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Introducing PyXML
By Uche Ogbuji
September 25, 2002

As you probably noticed in the table of Python software in the previous column, many of the Python tools for XML processing are available in the PyXML package. There are also XML libraries built into Python, but these are pretty well covered in the official documentation.

Happenings...

One of the things I'm going to do in these columns is provide brief information on significant new happenings relevant to Python-XML development, including significant software releases.

PyXML 0.8.1 has been released. Major changes include updated DOM support and the disabling of the bundled XSLT library from the default install. More on PyXML below.

The Fredrik "effbot" Lundh has kicked off a project to develop a graphical RSS newsreader in Python. Also, Mark Nottingham developed RSS.py, a Python module for processing RSS 0.9.x and 1.0 feeds. Mark is the author of an excellent RSS tutorial.

Eric Freese has released SemanText, a program for developing and managing semantic networks using XML Topic Maps. It can also build such topic maps contextually from general XML formats. It comes with a GUI for knowledge-base management.

There has been some talk on the XML-SIG about developing a general type library architecture in Python useful for plugging data types into schema, Web services and other projects.

Finally, in the previous column, I mentioned that the cDomlette XML parser supports XInclude and XML Base, but I neglected to mention that libxml's parser does as well. libxml also supports XML Catalogs. xmlproc also supports XML catalogs. Recent builds of 4Suite add XML and OASIS catalog support to cDomlette.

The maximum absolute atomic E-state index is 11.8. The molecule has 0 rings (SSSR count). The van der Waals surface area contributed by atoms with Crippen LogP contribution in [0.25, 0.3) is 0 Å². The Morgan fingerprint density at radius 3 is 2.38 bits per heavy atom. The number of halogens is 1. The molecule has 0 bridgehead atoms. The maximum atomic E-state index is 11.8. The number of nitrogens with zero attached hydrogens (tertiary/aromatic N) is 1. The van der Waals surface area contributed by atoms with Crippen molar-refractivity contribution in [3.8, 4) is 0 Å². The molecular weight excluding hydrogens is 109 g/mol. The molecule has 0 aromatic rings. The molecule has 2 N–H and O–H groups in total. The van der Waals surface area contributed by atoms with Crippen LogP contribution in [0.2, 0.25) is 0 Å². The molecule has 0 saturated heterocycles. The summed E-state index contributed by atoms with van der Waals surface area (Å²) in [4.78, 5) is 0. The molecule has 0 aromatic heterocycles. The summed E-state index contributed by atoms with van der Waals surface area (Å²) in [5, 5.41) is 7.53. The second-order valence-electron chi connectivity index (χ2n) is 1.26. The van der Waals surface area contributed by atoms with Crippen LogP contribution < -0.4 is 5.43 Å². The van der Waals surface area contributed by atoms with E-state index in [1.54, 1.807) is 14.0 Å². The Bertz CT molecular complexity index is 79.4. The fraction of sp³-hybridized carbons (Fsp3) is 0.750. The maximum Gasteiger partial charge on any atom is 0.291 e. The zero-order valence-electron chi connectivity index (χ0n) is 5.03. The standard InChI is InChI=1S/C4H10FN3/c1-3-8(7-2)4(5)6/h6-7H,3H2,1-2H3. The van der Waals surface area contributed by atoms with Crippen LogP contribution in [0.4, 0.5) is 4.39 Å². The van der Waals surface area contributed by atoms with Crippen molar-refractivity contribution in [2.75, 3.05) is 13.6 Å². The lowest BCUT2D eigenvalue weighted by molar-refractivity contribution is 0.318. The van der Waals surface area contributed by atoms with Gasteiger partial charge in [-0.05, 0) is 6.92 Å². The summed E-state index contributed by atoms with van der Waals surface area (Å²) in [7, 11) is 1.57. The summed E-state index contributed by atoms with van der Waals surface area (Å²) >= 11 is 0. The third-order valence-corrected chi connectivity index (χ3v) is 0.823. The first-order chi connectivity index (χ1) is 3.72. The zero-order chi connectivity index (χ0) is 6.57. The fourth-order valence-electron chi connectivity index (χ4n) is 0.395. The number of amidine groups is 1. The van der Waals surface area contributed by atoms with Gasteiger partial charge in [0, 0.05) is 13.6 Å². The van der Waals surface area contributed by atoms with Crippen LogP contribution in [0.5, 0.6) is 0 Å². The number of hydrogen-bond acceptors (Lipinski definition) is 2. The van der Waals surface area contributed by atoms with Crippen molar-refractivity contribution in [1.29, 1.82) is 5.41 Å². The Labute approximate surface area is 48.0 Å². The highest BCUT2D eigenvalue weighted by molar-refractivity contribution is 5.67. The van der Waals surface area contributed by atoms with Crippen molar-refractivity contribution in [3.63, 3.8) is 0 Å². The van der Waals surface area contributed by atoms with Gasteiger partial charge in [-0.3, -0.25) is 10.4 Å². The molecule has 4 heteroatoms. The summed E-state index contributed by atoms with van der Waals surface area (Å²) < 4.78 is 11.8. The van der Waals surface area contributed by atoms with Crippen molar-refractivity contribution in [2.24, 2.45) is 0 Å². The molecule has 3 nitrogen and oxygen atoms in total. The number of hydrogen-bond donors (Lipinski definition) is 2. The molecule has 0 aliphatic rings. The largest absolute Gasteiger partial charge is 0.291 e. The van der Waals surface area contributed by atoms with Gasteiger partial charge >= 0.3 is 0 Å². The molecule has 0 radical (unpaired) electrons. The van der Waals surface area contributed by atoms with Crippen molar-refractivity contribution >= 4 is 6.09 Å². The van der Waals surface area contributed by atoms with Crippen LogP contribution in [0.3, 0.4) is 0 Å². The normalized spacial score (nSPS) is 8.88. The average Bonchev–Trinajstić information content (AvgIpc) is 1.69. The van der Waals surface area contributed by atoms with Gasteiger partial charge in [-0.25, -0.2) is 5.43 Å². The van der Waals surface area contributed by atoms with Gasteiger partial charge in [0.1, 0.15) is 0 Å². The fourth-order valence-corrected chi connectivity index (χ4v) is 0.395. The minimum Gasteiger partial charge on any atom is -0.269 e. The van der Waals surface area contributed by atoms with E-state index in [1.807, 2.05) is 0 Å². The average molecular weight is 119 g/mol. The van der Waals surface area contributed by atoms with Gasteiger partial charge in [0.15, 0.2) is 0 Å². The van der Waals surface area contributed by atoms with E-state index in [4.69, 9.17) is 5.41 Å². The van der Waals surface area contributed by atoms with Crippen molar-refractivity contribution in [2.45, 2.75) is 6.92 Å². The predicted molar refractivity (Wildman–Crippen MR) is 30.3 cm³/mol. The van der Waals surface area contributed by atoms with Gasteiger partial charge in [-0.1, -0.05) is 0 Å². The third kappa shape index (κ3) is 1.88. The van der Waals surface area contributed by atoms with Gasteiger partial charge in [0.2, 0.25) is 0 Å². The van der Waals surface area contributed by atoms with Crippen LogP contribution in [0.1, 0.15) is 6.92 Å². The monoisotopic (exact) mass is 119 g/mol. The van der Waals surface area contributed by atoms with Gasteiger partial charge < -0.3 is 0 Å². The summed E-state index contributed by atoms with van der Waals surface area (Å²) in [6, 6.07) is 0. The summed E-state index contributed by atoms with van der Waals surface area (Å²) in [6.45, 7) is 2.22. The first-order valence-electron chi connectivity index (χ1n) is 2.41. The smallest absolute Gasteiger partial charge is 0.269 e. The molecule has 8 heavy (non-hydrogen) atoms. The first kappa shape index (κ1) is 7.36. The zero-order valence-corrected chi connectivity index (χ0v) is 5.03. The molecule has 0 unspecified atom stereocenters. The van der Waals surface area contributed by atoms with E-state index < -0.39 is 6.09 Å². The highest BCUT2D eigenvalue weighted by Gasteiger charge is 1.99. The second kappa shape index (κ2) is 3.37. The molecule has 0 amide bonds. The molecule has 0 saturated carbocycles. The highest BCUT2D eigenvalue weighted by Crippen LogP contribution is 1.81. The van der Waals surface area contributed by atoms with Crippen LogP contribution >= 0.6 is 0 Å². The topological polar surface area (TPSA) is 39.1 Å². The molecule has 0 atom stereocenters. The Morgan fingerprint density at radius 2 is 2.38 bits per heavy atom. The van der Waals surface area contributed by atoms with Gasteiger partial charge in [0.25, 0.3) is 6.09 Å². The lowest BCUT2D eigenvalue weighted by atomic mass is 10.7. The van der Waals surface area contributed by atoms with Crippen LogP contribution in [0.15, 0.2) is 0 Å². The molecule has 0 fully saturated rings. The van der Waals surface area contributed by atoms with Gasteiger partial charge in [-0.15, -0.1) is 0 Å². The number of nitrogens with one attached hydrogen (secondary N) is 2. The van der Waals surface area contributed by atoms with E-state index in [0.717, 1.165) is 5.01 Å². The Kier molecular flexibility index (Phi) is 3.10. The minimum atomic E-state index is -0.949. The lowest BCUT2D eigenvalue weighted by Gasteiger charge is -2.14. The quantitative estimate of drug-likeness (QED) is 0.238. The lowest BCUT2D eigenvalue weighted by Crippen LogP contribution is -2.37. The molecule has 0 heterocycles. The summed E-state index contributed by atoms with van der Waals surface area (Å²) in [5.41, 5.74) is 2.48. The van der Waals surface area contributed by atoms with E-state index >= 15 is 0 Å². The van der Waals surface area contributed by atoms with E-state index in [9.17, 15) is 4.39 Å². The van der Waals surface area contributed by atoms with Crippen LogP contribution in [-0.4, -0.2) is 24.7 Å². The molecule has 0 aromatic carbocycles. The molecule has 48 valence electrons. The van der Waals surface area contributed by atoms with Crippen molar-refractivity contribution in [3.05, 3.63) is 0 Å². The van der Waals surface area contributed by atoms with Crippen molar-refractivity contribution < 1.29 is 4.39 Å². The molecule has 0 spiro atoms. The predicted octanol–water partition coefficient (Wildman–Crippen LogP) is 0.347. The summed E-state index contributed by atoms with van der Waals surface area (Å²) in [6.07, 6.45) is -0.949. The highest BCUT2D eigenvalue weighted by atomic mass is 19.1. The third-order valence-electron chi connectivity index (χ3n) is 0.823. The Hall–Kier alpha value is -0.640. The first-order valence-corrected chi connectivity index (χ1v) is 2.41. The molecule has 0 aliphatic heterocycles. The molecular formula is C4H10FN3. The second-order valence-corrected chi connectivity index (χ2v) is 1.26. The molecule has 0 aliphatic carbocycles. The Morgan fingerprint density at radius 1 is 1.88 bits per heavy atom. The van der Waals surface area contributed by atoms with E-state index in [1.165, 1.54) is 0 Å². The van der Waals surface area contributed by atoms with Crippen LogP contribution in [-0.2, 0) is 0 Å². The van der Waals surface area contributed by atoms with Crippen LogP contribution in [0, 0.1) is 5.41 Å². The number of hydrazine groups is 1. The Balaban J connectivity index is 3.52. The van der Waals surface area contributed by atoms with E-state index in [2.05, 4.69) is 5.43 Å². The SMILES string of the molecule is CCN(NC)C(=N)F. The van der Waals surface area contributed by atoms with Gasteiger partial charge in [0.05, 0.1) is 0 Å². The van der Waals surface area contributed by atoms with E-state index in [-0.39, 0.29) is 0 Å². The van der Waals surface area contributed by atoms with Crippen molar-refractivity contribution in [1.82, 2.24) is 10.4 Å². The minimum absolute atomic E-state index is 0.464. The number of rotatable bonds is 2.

Setting up PyXML

PyXML is available as source, Windows installer, and RPM. Python itself is the only requirement. Any version later than 2.0 will do, I recommend 2.2.1 or later. If your operating environment has a C compiler, it's easy to build from source. Download the archive, unpack it to a suitable location and run


python setup.py install
  

Which is the usual way to set up Python programs. It is automatically installed to the package directory of the python executable that is used to run the install command. You will see a lot of output as it compiles and copies files. If you'd rather suppress this, use "python setup.py --quiet install".

PyXML overlays the xml module that comes with Python. It replaces all the contents of the Python module with its own versions. This is usually OK because the two code bases are the same, except that PyXML has usually incorporated more features and bug fixes. It's also possible that PyXML has introduced new bugs as well. If you ever need to uninstall PyXML, just remove the directory "_xmlplus" in the "site-packages" directory of your Python installation. The original Python xml module will be left untouched.

SAX

The SAX support in PyXML is basically the same code as the built-in SAX library in Python. The main added feature is a really clever module, xml.sax.writers, which provides facilities for re-serializing SAX events to XML and even SGML. This is especially useful as the end point of a SAX filter chain, and I'll cover it in more detail in a future article on Python SAX filters. PyXML also adds the xmlproc validating XML parser which can be selected using the make_parser function. Base Python does not support validation.